As popular domestic opposition to the administration’s policies in Iraq reaches new highs, President George W. Bush’s efforts to justify the ongoing war seem to have reached new lows. Indeed, in the president’s nationally-televised June 28th speech from an Army base at Fort Bragg, North Carolina, he was clearly straining to defend his disastrous decision to invade and occupy that oil-rich Middle Eastern country.
Given that Americans from across the political spectrum have traditionally been wary of foreign military entanglements, both Republican and Democratic presidents have repeatedly tried to portray U.S. military intervention in far-away lands—no matter how weak the enemy or imperialistic the quest—as vital to the defense of the United States. President Bush has an advantage over every other U.S. president in his lifetime in that the United States was attacked under his watch. That Iraq had nothing to do with that tragedy is apparently beside the point.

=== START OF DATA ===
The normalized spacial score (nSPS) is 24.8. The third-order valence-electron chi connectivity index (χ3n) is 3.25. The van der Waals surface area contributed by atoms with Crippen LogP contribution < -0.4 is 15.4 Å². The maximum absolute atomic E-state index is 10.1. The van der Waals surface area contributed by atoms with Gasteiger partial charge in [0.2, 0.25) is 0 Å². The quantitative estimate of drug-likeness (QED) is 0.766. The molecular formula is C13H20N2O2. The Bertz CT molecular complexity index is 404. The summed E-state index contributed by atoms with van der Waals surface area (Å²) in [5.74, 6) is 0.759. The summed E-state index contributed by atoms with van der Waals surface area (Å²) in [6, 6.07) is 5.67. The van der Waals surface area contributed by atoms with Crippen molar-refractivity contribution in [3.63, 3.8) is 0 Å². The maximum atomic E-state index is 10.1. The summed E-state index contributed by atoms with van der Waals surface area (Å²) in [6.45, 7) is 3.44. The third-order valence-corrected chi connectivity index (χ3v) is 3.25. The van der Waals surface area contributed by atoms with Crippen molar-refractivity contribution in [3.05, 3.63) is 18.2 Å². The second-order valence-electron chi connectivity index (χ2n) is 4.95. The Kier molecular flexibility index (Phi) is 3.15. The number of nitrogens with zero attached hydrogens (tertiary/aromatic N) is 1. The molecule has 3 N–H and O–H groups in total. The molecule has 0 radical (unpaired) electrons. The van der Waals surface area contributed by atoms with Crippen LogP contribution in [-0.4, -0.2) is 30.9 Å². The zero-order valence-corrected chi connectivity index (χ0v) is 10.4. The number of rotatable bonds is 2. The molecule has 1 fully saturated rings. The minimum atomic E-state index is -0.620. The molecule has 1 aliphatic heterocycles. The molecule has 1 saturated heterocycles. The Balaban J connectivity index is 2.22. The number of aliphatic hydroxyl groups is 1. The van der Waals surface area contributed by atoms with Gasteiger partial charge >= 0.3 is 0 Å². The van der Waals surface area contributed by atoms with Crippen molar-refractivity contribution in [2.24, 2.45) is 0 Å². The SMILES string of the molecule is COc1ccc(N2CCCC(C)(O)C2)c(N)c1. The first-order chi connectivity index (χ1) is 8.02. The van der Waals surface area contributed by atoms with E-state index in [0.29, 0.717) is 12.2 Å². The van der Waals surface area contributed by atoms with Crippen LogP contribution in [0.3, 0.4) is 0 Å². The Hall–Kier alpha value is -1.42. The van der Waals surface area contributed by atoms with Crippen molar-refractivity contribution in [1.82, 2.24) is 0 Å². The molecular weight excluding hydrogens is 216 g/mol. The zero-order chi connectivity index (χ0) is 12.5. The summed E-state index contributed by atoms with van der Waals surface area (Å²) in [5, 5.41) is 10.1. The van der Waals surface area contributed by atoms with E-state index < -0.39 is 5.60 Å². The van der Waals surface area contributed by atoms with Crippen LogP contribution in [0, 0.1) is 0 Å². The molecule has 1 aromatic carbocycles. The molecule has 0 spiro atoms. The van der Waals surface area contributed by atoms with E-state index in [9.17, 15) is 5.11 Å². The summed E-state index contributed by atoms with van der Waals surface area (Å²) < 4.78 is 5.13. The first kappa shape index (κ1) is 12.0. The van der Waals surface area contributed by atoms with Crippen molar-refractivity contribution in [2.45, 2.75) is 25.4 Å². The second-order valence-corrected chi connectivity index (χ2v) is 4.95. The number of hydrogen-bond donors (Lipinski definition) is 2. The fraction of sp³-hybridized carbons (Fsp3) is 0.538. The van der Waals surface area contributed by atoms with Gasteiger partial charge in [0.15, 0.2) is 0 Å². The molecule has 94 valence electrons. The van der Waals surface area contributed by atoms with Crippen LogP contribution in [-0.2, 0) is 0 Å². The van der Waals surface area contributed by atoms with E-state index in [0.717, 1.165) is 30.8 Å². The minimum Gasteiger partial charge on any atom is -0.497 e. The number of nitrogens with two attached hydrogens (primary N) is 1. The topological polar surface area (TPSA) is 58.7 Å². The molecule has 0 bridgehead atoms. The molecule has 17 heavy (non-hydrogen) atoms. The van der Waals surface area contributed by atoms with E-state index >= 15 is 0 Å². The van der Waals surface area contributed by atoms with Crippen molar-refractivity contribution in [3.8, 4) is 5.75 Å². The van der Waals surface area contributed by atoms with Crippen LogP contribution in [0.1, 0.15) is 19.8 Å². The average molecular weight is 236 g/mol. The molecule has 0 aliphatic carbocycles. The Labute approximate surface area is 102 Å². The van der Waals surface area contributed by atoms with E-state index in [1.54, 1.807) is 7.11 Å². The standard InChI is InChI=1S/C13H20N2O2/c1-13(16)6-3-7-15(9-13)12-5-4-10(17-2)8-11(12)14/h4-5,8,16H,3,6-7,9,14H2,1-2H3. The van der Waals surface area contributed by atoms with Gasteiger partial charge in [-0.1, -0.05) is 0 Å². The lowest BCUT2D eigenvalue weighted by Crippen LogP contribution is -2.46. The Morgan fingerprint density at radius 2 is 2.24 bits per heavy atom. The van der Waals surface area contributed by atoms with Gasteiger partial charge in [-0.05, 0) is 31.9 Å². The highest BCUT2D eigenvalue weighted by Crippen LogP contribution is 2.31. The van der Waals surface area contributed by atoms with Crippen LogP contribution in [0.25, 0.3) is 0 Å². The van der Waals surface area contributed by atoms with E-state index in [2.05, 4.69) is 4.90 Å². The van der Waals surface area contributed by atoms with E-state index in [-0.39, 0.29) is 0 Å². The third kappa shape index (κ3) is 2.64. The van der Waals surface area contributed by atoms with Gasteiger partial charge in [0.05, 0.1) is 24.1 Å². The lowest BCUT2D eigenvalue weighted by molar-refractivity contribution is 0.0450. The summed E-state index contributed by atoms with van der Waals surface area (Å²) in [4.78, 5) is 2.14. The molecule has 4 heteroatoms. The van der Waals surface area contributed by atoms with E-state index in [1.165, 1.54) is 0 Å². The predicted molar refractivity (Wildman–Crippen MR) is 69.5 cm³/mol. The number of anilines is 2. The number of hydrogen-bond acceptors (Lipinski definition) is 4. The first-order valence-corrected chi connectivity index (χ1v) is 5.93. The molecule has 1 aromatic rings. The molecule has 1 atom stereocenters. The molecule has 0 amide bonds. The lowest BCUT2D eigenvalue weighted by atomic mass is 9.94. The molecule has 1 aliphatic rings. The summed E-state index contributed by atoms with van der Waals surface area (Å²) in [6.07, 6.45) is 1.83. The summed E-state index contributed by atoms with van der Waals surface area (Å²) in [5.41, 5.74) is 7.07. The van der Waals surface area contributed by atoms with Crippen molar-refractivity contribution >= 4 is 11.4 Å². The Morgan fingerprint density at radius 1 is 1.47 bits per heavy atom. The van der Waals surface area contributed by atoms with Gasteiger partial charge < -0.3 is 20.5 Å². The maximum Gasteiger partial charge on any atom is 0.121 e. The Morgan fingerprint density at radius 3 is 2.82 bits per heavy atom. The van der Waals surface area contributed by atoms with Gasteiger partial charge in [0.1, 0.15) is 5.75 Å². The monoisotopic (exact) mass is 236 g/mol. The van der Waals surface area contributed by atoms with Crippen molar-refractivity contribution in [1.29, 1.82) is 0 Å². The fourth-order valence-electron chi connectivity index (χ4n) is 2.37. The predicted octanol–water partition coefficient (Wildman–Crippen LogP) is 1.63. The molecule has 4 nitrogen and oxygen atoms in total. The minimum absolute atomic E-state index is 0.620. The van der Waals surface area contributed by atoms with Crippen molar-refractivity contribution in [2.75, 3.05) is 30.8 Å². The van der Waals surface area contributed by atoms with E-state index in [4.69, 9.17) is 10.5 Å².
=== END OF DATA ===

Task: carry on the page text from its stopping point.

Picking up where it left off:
In his address, President Bush spoke of the horror of 9/11 and subsequent attacks by al-Qaida and related groups elsewhere in the world. In stressing America’s determination to defend itself against future attacks, he claimed that “ Iraq is the latest battlefield in this war.” Since none of the 9/11 hijackers, none of the al-Qaida leadership, and none of the money trail has been traced to Iraq, the only connection President Bush was honestly able to make was that, “Many terrorists who kill innocent men, women, and children on the streets of Baghdad are followers of the same murderous ideology that took the lives of our citizens.” While this may indeed be true, it is important to recognize that there was virtually no terrorism nor were there organized groups affiliated with al-Qaida and like-minded Sunni Islamist extremists in Iraq until nearly two years after the 9/11 attacks on the United States, and the rise of such radical movements and the widespread use of terrorism in that country was a direct consequence of the U.S. invasion and the overthrow of Iraq’s longstanding secular nationalist government.